Awesome Flea Markets in Ancient Kyoto

Visiting Kyoto, Japan recently I was in search of hidden gems off the beaten path. I’m drawn to local markets to see interesting things from other cultures and help support local artisans. There is no better souvenir to bring home than something handmade or an antique treasure from another country. I thought flea markets in ancient Kyoto would be a fantastic treat because their culture is so different from mine and they have a long, long history in the arts… after all, Kyoto has existed since at least the 6th Century and was the capital of Japan for more than one thousand years. What a great idea this was!

The above porcelain pendants were cut from pieces of ancient Japanese tableware.
Small denim and wool purses were handmade with decorative designs and leather straps. 

People watching at the market is a fantastic experience all by itself — I was wide eyed and giggling as I squeezed through the crowd at the Chion-ji Market wondering what I just walked into. The handmade creations include pottery, clothing and accessories, jewelry, decorations and sweets. Good luck charms and owl imagery are very popular in Japan and there was no shortage at this market!

Handmade pottery with organic glazes is a specialty of many artisans of Kyoto.

A quick primer for shopping at Japanese flea markets: Admission is free and markets are typically located at temples and shrines. Bargain hunting and negotiating is normal, you can even find used silk kimono for 500-1000¥ (or $5-$10). They are an incredibly creative community, very welcoming and friendly.


List of Kyoto Flea Markets
(click any market below for photos, hours, directions)

  • 15th of each month: Chion-ji Hyakumanben: Kyoto’s biggest handicraft market; an absolutely amazing range of handmade things and great prices too. I didn’t see any antiques here, just handmade items.
  • 21st of each month: To-ji Temple Flea Market (aka Kobo-san Market), the city’s largest and oldest flea market dates back nearly 700 years. They primarily sell antiques and vintage kimono. It is extremely popular so be sure to go early, especially if on a weekend or a national holiday.
  • 25th of each month: Kitano-Kenman-gu Shrine Flea Market is one of Kyoto’s best flea markets, selling mostly clothing, kimono and edible treats.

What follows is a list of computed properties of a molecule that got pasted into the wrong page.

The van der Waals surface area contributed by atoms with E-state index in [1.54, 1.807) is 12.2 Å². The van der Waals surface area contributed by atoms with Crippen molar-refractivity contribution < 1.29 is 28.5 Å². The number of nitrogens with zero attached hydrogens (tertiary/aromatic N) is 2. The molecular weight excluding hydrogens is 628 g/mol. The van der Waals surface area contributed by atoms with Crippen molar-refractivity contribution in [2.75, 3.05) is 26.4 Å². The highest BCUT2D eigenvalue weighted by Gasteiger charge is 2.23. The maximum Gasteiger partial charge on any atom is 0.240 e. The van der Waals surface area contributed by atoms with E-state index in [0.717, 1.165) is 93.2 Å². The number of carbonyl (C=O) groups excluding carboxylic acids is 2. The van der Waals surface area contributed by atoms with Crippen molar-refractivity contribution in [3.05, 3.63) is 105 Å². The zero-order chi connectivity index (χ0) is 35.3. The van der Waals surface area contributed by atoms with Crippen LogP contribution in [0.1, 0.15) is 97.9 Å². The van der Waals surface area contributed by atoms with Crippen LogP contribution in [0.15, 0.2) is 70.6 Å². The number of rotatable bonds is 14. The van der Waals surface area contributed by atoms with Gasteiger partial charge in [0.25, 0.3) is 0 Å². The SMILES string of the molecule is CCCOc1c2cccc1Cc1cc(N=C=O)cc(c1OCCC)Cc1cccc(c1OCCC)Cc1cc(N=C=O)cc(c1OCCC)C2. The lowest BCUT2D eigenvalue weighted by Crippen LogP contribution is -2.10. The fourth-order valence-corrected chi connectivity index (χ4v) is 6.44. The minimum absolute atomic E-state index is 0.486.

• First Sunday of each month: Zuishinin-Komachi Tedukuri ichi is a handicraft market that is small yet bustling. This market also offers a chance to compare coffees and sweets. In spring the plum tree gardens on these grounds are in full bloom.
  • Second Saturday of each month: Heian-raku-ichi market features handmade crafts, coffees and plants for sale.
  • Mori no Tedukuri market is located in the woods of the beautiful and covered forest ‘Tadasu no Mori’. They offer food, handicrafts and live music. This market is held two or three times a year and lasts for two days.
  • First Saturday of each month (except in January and May): Umekoji Park Tedukuri-ichi market sells handicrafts, breads and sweets.
  • Fourth Sunday of each month: Kamigamo Tezukuri-ichi handicraft market has great crafts, foods and vegetables and is located next to a stream where kids can play and have fun.
  • Mononoke ichi market is an unusual market which features original artwork and crafts relating to monsters or “Youkai”. They also have various sakes and ciders which you can try. Schedule is irregular so check their site for details.

Don’t forget to check the list of current events in Kyoto before your trip so you don’t miss out on a unique experience (and some great annual markets) you might love! Get another dose of Japanese culture at my eBay Collection inspired by ancient Kyoto.

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suzetteHoly crap, you found me. That’s fantastic. I’m Suzette and I’m so glad you’re here! I’ve built a successful career as a travel photographer where I have the opportunity to work from anywhere in the world, and run this blog where I share inspiration for YOUR travel photography. This website is specifically for those of us who love to wander with our cameras. We take it slow. We are curious. We love nature and the outdoors. Most of all, we love taking great photographs.

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